In the last two seasons, showrunners David Benioff and D.B. Weiss took their story in entirely different directions, which never mattered much to me. So what if they had makeup-plastered Buffy villains and children hurling fireballs at skeletons? Who cared that they killed Shireen and sent Jaime on a pointless road trip? Why bother paying attention to that nonsense with Missandei and Grey Worm? The real story—the books’ story—was a totally different thing. It was easy to appreciate the show as fantasy pulp while also acknowledging just how much better the books were and are.


Now, though... now we’ve reached the point I’ve been dreading for a very long time. George RR Martin’s aversion to deadlines has put longtime fans of his books in a tough spot. Even if we do skip the show, it’ll be nearly impossible to fight off spoilers. Every podcast and news website will be broadcasting Jon Snow’s fate to the world by next Monday. The act of reading The Winds of Winter will feel compromised to me in a way that reading previous books never did.

I’m still making up my mind, but I’ll probably watch the new season. I’d rather experience someone else’s version of this story than ruin it for myself because I accidentally stumbled upon “Dany marries Tyrion” in Twitter’s trending topics. But it’s a real bummer that those of us who have been with A Song of Ice and Fire since the beginning have to make this choice at all.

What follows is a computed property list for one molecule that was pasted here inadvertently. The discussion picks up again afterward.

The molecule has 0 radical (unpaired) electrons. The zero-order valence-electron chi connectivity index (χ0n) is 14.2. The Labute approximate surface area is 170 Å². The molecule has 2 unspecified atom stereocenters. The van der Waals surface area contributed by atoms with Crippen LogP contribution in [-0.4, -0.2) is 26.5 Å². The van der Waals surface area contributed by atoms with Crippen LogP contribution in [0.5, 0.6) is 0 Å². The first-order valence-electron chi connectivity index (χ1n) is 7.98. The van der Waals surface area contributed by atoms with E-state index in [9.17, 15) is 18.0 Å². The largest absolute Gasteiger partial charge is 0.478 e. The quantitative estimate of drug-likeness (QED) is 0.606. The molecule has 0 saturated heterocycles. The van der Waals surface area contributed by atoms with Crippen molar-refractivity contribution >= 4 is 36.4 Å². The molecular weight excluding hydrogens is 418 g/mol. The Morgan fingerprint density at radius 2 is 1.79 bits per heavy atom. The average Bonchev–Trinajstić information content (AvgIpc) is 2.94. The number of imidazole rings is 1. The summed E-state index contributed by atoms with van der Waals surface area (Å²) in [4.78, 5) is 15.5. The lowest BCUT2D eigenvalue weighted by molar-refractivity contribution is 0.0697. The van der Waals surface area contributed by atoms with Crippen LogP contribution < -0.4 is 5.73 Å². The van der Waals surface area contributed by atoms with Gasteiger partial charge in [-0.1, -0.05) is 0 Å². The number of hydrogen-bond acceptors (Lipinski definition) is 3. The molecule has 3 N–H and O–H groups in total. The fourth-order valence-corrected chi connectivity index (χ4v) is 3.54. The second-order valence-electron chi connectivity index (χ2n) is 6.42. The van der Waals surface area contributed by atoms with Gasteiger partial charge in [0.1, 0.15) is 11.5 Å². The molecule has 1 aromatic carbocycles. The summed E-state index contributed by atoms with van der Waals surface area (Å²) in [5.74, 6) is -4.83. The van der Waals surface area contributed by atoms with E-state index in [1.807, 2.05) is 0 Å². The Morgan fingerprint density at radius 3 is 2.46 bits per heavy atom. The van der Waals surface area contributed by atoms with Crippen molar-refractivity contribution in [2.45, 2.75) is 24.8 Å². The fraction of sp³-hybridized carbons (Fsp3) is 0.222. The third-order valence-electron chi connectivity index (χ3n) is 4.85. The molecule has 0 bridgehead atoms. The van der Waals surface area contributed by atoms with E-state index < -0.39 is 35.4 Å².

For years, I read and reread all three books until their spines fell apart and I had to buy new copies, which I read and reread again.

Not to invalidate you by any means. But *HOW*...

How can you read the same thing repeatedly, especially in a short amount of time...?

Just speaking for myself here, but I have difficulty going through most content repeatedly. Especially if not enough time has passed.
To the point that atleast when it comes to games the only games I consistently replay are open world / sandbox types where you’re free to do your thing at your own pace rather than being railroaded into a set story arc. (Notable obvious ones being Fallout and Elder Scrolls series, but also stuff like Minecraft as full-on sandboxes or Civilization and other 4X titles.)


I love myself some story-driven content. Whether its games, books or series. But I’ve never understood how anyone can read, watch or play it more than once in short succession.